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News: Spending Up, But Some Consumers Wasting Rewards -

U.S. consumer spending and confidence levels are up, according to TD Bank's Annual Consumer Spending Index. But the study also showed that while many consumers are using their credit cards to take advantage of rewards programs, a solid fifth of consumers who have banked points don't use them at all – and let them expire.

In the survey, people typically earned an average of $62,000 a year, while spending over $25,000 each year to pay down or pay off their bills, as well as to pay for services and merchandise. When asked about travel and eating out, they averaged a $2,000 spend on travel and $1,700 at restaurants.

When it came to actually paying, 46% chose to go with a debit or check card, while 21% paid with cash, both options meant that they did not earn any rewards on their purchases.

Some get serious about rewards

While there are some individuals who rely on using debit cards and cash when paying bills and making purchases, some definitely get how valuable rewards are and how to make their purchases work for them with 53% of respondents indicating that they would change their mind about a specific purchase if they could get a better deal on rewards.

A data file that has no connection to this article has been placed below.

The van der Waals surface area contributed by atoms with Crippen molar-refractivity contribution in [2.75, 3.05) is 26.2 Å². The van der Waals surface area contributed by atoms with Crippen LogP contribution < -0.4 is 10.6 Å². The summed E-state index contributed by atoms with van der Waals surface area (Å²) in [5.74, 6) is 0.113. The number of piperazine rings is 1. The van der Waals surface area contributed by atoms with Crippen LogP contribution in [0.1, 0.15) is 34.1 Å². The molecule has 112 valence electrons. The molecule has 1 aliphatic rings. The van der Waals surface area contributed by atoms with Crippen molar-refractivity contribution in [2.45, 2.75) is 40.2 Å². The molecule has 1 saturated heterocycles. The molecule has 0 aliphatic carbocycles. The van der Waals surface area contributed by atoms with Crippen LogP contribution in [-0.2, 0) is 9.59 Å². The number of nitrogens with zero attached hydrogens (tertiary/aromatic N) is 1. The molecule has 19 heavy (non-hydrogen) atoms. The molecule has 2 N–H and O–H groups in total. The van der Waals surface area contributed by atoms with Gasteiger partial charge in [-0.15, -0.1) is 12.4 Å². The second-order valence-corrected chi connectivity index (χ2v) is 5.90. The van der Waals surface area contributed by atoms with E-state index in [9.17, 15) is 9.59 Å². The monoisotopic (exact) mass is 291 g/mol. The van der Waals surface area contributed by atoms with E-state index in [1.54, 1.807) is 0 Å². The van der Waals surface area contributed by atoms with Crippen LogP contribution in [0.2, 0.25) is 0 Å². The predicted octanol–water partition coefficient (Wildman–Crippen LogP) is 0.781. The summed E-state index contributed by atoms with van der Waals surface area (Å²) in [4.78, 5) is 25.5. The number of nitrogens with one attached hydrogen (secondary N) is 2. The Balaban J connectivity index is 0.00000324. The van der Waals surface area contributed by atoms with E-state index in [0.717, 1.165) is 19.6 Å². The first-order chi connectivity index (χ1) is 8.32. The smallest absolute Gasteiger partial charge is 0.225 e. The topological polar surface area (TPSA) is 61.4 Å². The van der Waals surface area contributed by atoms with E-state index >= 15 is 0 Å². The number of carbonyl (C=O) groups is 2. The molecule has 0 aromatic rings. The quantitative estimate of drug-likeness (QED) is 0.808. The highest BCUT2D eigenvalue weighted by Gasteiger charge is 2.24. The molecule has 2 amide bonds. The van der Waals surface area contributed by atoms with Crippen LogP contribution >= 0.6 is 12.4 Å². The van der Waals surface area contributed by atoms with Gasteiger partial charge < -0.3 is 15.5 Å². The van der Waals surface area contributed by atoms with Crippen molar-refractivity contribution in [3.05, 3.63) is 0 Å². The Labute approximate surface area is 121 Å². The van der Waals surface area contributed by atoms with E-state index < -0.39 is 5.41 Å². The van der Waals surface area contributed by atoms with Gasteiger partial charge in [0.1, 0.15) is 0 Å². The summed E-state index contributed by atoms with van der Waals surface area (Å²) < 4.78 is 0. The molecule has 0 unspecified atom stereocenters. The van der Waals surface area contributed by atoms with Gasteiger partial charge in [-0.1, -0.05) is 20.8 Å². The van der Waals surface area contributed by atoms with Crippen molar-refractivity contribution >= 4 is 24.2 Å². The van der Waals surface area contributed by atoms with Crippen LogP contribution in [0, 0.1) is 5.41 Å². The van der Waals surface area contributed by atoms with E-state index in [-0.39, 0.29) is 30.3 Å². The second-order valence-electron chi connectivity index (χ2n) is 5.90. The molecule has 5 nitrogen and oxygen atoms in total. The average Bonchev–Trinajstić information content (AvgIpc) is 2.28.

What would you rather cash your rewards in for? When choosing between cash back, travel, merchandise or getting a statement credit, 47% said that they most often opt for cash back, while 11% use rewards to pay down their monthly balance and 26% use them for travel or for merchandise.

"If I could offer advice to consumers who use a credit card, it's to be sensible in spending and mindful about cashing in rewards," says Julie Pukas, Head of US Bankcard and Merchant Solutions at TD Bank.

"It takes smart spending to use your credit card for daily purchases – like groceries and dining – and discipline to ensure you pay off that balance at the end of each month, but for those who can make it work, it's a very savvy credit strategy that makes your credit card work for you," she said.

Millennials waste rewards

Rewards can have an expiration date, and 18% of people said that they had let their rewards expire. Millennials outdo their elders in this area. While 87% have credit cards that earn rewards they tend to let rewards go unused more than other generations, with 30% of Millennials letting rewards go unused, while 19% of Gen Xers and 8% of Baby Boomers let them expire.

The TD Bank's Annual Consumer Spending Index was carried out from March 22 to 28, 2017.